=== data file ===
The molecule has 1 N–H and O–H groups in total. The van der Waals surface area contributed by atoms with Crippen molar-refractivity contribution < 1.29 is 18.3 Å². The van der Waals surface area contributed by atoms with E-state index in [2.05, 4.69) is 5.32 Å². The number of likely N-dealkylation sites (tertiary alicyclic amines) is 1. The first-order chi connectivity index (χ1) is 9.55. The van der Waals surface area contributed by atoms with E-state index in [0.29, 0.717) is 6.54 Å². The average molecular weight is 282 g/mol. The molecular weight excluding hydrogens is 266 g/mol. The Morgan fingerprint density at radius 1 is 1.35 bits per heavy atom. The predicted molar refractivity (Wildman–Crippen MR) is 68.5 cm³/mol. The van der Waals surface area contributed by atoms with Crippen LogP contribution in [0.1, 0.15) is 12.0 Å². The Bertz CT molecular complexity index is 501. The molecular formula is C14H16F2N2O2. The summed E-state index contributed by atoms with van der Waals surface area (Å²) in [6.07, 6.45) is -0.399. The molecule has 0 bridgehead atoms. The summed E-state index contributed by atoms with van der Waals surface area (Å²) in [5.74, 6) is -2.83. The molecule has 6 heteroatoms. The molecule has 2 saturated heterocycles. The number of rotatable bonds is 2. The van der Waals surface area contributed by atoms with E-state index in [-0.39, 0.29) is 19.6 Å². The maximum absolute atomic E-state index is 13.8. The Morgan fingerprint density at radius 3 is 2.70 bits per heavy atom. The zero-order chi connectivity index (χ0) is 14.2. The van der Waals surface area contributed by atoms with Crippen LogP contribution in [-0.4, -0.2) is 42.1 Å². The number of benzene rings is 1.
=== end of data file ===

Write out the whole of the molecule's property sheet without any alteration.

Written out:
The molecule has 1 N–H and O–H groups in total. The van der Waals surface area contributed by atoms with Crippen molar-refractivity contribution < 1.29 is 18.3 Å². The van der Waals surface area contributed by atoms with E-state index in [2.05, 4.69) is 5.32 Å². The number of likely N-dealkylation sites (tertiary alicyclic amines) is 1. The first-order chi connectivity index (χ1) is 9.55. The van der Waals surface area contributed by atoms with E-state index in [0.29, 0.717) is 6.54 Å². The average molecular weight is 282 g/mol. The molecular weight excluding hydrogens is 266 g/mol. The Morgan fingerprint density at radius 1 is 1.35 bits per heavy atom. The predicted molar refractivity (Wildman–Crippen MR) is 68.5 cm³/mol. The van der Waals surface area contributed by atoms with Crippen LogP contribution in [0.1, 0.15) is 12.0 Å². The Bertz CT molecular complexity index is 501. The molecular formula is C14H16F2N2O2. The summed E-state index contributed by atoms with van der Waals surface area (Å²) in [6.07, 6.45) is -0.399. The molecule has 0 bridgehead atoms. The summed E-state index contributed by atoms with van der Waals surface area (Å²) in [5.74, 6) is -2.83. The molecule has 6 heteroatoms. The molecule has 2 saturated heterocycles. The number of rotatable bonds is 2. The van der Waals surface area contributed by atoms with E-state index in [-0.39, 0.29) is 19.6 Å². The maximum absolute atomic E-state index is 13.8. The Morgan fingerprint density at radius 3 is 2.70 bits per heavy atom. The zero-order chi connectivity index (χ0) is 14.2. The van der Waals surface area contributed by atoms with Crippen LogP contribution in [-0.4, -0.2) is 42.1 Å². The number of benzene rings is 1.